Giants

Eli Manning On WFAN: ‘I Don’t Think I’m Playing Lousy’

Giants QB Says He's Not Forcing His Throws, But Isn't Making Big Plays Needed
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Giants quarterback Eli Manning, left, is tackled by the Eagles' Vinny Curry at MetLife Stadium on Oct. 6, 2013.  (Photo by Elsa/Getty Images)

Giants quarterback Eli Manning, left, is tackled by the Eagles’ Vinny Curry at MetLife Stadium on Oct. 6, 2013. (Photo by Elsa/Getty Images)

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NEW YORK (WFAN) — Even though the opponent and venue figure to be difficult to deal with, Eli Manning is actually happy his Giants play again on Thursday.

Then again, when you are 0-5 beggars really can’t be choosers.

Manning told WFAN’s Mike Francesa on Monday he’s knows what everyone has been saying about his struggling team. He said playing the Bears in Chicago on a short week of preparation might be a good thing because the Giants won’t have too much time to harp on their latest loss. He chalked up Sunday’s 36-21 home defeat to Philadelphia as more of the same — Big Blue not taking advantage of opportunities and turning the ball over way too much.

“We did some good things, had some good drives, and some tough plays at the end. For me, I have to take care of the ball, not turn the ball over at the end of a tight game,” Manning said. “It’s tough, but the good thing is we got a short week and not a whole lot of time to worry about this past game and we’re already in preparation for Chicago.”

The 10th year quarterback has thrown 12 interceptions and has a rating of 65.8 so far this season. However, he said his problems really have nothing to do with him pressing.

“I don’t think I’m playing lousy. I’m seeing the defenses well, throwing the ball accurately. I feel like I’m in sync. It’s just a matter of getting in bad predicaments and not catching many breaks,” Manning said.

“Each day as a quarterback you have to learn from your experiences. I don’t feel like I’m forcing the ball into bad situations, tight places,” he added.

Manning said the Giants are not good enough to make up for some of their shortcomings, so when opportunities present themselves they have to capitalize. He said with the types of skill position players the Giants have, including himself and receivers Victor Cruz, Hakeem Nicks and up-and-coming Rueben Randle, deficits don’t have to be death sentences.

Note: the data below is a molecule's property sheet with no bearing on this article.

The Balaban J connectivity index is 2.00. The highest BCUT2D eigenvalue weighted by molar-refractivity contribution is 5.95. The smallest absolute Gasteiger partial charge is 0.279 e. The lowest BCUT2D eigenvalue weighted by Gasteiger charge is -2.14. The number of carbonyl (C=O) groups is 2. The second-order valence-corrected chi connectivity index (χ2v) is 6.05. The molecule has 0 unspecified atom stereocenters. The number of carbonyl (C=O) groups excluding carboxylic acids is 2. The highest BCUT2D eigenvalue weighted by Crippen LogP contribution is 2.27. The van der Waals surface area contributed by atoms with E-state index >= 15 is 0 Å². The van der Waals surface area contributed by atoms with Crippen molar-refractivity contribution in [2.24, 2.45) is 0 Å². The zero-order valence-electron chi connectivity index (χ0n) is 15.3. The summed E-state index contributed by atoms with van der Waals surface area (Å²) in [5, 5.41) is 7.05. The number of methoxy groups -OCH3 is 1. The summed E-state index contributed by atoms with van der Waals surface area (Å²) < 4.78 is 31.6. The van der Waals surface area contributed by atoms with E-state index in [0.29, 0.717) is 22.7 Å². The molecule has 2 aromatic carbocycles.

“We didn’t hit on big play opportunities. They don’t come up that often and when they do they can be game-changers. We have to find ways to connect on those,” Manning said.

Despite their two Super Bowl championships over the last six years, the Giants have gone through some extended periods of inconsistent play. But they’ve always found a way to climb out of the darkness. Manning said this team is capable of doing the same thing if it is willing to do the work required.

“No, it’s not fun. The best part about playing football is getting wins and feeling like all the work you put in is worth it. You bust your tail all week and you game plan and watch film and you have great ideas of what you are going to do and where to go with the ball and then you want to be able to execute, score touchdowns, get excited and come out with the win and celebrate. Those are the fun parts of playing this game,” Manning said.

“Losing is the most difficult part. It’s frustrating when you lose five in a row. It does test you, there no question. But you keep at it. You keep working. You keep feeling you are doing the right things,” he added.

The Giants are 20th in the NFL in total offense, including 32nd on the ground (56.8 yards per game). Their defense is dead last in points allowed per game (36.4), 26th in total defense (395.2 ypg) and tied for 27th against the run (126 ypg).

“A win would feel good pretty right now,” Manning said.

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